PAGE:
She says it's important for related organizations to have separate boards of directors, separate bank accounts, and separate employee ID numbers. Shared staff should make use of time sheets to distinguish hours worked for each entity. If the entities share office space, entering into a cost-sharing agreement for things like rent and telephone service is another common practice. "It's a contractual agreement between two separate organizations," says Levine.
Indeed, Venable partner Jeffrey Tenenbaum deems governance structure and money matters the two most "sensitive areas" for separate but related nonprofits. For instance, how much overlap on the board can you have? Can the key officers be the same? "The reality is, there are no bright-line rules," says Tenenbaum, who chairs the firm's nonprofit organizations practice group. His firm recommends having at least some separate board members and some separate key officers, as well as holding separate board meetings and keeping separate board minutes.
The in-house attorneys at the American Cancer Society Inc. think of compliance this way: "You need to look separate, you need to act separate," says general counsel Timothy Phillips, who tracks any hours he spends on matters for ACS's affiliated 501(c)(4), the American Cancer Society Cancer Action Network. While creating an affiliated organization can be an advantageous business decision, the GC has to "advocate for strong and substantial control mechanisms," he says.
Implementing those mechanisms can be a day-to-day challenge, particularly when you're talking tax code. So ongoing staff education is crucial, says ACS deputy general counsel Katherine Karl, Phillips's in-house advocacy expert and a former tax attorney with Caplin & Drysdale. "This is all tax law, and that's not something that your average grassroots volunteer coordinator knows about," she says. "Translating and explaining the tax law in English in a way that makes sense is a training issue, and something we work on a lot."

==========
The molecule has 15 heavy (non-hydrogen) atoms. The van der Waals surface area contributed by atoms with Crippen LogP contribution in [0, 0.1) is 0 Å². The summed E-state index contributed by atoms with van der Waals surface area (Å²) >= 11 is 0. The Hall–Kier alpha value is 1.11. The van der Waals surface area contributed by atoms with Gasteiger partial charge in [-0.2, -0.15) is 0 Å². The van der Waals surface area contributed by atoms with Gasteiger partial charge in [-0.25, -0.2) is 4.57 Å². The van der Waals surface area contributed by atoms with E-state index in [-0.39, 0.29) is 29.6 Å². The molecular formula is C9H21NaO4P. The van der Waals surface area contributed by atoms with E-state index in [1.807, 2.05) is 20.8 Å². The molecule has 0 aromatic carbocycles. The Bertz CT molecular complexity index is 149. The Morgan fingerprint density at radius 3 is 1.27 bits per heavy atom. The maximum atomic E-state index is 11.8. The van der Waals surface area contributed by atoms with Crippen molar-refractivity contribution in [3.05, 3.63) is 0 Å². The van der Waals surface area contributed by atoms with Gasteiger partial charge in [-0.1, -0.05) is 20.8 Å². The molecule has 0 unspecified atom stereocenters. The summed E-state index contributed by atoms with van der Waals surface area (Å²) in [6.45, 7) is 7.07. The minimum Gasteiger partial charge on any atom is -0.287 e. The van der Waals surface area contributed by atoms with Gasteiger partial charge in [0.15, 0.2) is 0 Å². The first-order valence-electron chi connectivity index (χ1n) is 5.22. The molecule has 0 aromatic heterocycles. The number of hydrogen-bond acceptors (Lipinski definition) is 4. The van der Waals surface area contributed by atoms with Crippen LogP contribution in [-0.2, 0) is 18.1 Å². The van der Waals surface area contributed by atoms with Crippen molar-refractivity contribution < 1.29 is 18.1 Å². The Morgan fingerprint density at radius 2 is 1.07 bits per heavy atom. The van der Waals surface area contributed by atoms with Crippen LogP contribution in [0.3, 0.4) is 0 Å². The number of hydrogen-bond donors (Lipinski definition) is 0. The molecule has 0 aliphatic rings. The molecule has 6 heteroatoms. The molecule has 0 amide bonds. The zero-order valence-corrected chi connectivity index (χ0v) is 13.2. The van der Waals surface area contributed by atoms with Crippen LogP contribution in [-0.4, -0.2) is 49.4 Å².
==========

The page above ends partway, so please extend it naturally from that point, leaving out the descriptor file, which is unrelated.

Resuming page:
Nonprofits should also be paying attention to their Web presence. In a 2009 IRS memorandum, the agency took issue with a 501(c)(3) organization's website that housed the website of its affiliated 501(c)(4). Venable partner George Constantine III analyzed the memorandum in the February 2011 issue of Association Law and Policy . "Given the fact that the 501(c)(4) pages looked 'virtually indistinguishable' from the 501(c)(3) pages," he wrote, "the IRS concluded that it would treat the statements and communications on those pages as the communications and statements of the 501(c)(3) organization, with potentially significant adverse tax consequences."
Social media presents another emerging issue for affiliated organizations, according to Levine. "Is it the Twitter account of the (c)(3), or is it the Twitter account of the (c)(4)?" she asks. Use separate Twitter handles and Facebook accounts for each entity, Levine recommends, and if the 501(c)(3) wouldn't put a statement on a letterhead or in a speech, don't put it on social media.